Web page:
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Mutant Message Down Under: A Woman's Journey into Dreamtime Australia Paperback – Illustrated, 6 Mar 1995

4.2 out of 5 stars 87 customer reviews

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Product details

  • Paperback: 192 pages
  • Publisher: Thorsons; 1st Thorsons Edition edition (6 Mar. 1995)
  • Language: English
  • ISBN-10: 1855384841
  • ISBN-13: 978-1855384842
  • Product Dimensions: 13 x 1.6 x 19.7 cm
  • Average Customer Review: 4.2 out of 5 stars  See all reviews (87 customer reviews)
  • Amazon Bestsellers Rank: 15,326 in Books (See Top 100 in Books)

Product Description

Review

"A powerful book. A beautiful tale of a woman's mystical journey" -- Marianne Williamson

From the Author

This book is a wiork of fiction inspired by my experiences in Australia. It could have taken place in Africa or South America or anywhere where the true meaning of civilisation is still alive. It is for the reader to recieve his or her own message from my story.

Born empty handed,
Die empty handed.
I witnessed life at its fullest,
Empty handed.

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Customer Reviews

Top Customer Reviews

Format: Paperback
theres actually alot of contraversy about the origin of the information in this book and whether its fiction or fact.its a simple but fascinating account of one westernised womans journey into the outback of austrailia,whwere she is a guest of the Real People from them she learns a totally different way of life and meaning of life itself.I found it really interesting to have my mind challenged by the way they lived (and still continue to?). Its certainly a refreshing and insightful alternative to our materialstic ,dualistic and goal obssessed culture..i really enjoyed the sequel too.
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Format: Paperback
When a friend lent me this book, recommending it, he mentioned the controversy around it. I looked up the author on Wikipedia and read the scathing commentary, which almost put me off reading the book. I'm glad my curiosity prevailed, because it's worth reading. The book conveys some important messages about the way Western "civilisation" needs to recover our connection with the natural world, and it does so with great poetic simplicity.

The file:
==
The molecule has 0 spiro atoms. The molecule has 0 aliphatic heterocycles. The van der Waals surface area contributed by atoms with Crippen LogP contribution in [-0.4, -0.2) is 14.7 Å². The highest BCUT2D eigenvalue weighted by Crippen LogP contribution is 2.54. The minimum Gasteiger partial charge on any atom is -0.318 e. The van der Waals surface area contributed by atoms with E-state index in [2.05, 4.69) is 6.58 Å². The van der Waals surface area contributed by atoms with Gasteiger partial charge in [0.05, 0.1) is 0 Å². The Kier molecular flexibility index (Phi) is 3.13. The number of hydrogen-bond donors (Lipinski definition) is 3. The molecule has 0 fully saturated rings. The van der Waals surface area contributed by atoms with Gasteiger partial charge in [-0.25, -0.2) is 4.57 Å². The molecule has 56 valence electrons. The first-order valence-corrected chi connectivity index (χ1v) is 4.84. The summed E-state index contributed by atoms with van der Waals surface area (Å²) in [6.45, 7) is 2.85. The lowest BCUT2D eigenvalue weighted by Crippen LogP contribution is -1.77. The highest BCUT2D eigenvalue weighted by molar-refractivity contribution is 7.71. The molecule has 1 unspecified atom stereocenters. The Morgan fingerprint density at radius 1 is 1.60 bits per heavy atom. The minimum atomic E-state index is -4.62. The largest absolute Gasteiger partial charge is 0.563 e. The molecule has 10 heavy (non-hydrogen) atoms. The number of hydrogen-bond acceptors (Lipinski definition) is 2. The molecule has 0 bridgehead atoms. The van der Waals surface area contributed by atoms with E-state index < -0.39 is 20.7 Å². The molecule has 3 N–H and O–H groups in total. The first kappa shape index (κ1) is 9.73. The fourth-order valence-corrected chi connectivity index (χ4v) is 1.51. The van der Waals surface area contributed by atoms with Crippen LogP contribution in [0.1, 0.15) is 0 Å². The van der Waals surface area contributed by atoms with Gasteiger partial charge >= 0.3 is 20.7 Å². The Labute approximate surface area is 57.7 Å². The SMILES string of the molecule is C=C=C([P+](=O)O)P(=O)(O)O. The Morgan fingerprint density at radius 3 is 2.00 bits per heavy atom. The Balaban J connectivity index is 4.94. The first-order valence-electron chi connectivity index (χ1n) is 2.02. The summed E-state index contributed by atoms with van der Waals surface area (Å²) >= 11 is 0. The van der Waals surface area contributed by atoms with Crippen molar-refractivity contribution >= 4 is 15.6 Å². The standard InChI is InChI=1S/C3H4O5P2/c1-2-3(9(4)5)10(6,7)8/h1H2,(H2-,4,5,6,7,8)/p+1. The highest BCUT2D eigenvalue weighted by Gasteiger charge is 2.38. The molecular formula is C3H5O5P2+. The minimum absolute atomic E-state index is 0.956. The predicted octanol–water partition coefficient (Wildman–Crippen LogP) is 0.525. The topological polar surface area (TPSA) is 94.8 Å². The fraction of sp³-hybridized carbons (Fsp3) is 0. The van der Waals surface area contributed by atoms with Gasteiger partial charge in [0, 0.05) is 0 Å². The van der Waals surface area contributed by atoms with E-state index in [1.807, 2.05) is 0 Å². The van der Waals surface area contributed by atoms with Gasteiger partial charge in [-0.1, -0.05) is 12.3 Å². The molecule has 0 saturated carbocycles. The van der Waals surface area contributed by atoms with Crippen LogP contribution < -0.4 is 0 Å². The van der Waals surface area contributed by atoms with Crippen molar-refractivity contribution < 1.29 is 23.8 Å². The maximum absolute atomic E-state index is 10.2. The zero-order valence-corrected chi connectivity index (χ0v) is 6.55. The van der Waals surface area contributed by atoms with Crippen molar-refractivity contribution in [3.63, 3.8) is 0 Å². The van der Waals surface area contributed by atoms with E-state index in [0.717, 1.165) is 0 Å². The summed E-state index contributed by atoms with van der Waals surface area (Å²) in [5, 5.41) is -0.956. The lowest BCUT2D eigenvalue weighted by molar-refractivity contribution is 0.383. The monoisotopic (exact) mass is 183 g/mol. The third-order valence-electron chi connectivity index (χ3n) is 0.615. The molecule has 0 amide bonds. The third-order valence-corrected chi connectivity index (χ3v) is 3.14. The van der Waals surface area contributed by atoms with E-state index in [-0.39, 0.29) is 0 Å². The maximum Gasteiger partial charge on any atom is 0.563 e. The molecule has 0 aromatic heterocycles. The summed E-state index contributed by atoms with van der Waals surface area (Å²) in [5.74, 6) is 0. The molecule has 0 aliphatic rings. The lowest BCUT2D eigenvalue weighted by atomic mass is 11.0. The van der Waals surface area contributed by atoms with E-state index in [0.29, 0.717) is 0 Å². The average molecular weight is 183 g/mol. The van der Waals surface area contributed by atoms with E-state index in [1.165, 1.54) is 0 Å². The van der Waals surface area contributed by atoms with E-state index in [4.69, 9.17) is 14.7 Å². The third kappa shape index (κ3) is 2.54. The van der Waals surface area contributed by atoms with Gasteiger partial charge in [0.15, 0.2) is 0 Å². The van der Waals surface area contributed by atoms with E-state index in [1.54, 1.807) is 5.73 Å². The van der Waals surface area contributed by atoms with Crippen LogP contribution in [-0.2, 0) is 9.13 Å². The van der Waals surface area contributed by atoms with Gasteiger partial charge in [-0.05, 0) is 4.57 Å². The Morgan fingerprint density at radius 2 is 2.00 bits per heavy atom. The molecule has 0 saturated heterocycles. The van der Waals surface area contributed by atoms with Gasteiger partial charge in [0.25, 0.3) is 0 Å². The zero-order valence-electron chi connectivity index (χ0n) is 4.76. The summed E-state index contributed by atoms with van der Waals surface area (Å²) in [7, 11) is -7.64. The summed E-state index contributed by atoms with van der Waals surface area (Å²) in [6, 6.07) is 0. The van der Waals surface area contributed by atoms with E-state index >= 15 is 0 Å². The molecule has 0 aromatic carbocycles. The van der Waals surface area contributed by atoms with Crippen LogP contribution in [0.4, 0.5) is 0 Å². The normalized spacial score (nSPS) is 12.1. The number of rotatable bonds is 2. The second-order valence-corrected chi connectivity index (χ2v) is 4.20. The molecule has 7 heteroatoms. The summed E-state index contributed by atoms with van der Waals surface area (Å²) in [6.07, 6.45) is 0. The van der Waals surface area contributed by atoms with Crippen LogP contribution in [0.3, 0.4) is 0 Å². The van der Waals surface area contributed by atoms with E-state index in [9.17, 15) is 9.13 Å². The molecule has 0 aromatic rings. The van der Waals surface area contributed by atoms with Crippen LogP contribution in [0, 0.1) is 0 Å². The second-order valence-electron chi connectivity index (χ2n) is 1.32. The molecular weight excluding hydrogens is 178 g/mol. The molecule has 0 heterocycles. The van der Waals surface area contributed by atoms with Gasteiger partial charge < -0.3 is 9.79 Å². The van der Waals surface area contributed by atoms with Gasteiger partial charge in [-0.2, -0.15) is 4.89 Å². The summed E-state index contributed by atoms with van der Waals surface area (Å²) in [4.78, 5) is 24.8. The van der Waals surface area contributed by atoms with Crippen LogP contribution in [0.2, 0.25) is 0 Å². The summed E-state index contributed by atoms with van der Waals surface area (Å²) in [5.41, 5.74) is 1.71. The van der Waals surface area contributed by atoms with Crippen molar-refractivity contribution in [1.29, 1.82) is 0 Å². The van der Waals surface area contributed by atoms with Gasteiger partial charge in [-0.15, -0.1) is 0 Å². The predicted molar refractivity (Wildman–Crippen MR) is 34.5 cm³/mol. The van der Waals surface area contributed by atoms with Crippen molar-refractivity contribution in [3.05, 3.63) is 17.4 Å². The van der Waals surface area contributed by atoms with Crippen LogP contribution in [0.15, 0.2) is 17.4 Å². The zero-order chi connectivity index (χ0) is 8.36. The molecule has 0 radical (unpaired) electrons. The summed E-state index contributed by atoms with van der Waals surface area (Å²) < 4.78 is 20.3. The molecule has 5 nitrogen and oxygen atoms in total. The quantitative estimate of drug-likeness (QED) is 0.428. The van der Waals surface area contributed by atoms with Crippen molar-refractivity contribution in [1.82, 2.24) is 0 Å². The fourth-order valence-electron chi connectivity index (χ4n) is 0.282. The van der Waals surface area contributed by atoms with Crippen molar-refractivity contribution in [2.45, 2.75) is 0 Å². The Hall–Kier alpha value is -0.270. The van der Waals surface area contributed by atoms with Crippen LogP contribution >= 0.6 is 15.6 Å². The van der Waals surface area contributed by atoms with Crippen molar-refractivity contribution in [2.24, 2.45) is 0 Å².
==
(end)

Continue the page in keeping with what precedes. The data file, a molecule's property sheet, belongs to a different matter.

The Wikipedia entry makes it sound as though this is a bit of corporate marketing literature, when it is quite the reverse - and the author is a natural writer: there are some really beautiful passages and perfect descriptions (for example, describing the rare sight of heavy rainclouds: "Occasionally we could even walk under the big overhead shadow, catching the same view an ant might see from the sole of a boot").

If books such as Robert Lawlor's "Voices of the First Day" are taken as a reference point, then it's not inconceivable that a tribe exists that lives in this way. In a way, though, does it matter? Although the outrage about cultural misappropriation is understandable, the heart of this book is clearly sincere, and if it's fictional then it is only employing a well-worn literary device that goes back at least as far as the Bible.

This book may well be a consolidation of the wisdom of various indigenous cultures, from Aboriginal to Native American, but distilling that wisdom into such a direct and beautifully written story is probably just what the doctor ordered when it comes to guiding a way out of the mess we've made - which we urgently need to do, for the sake of our planet and our species.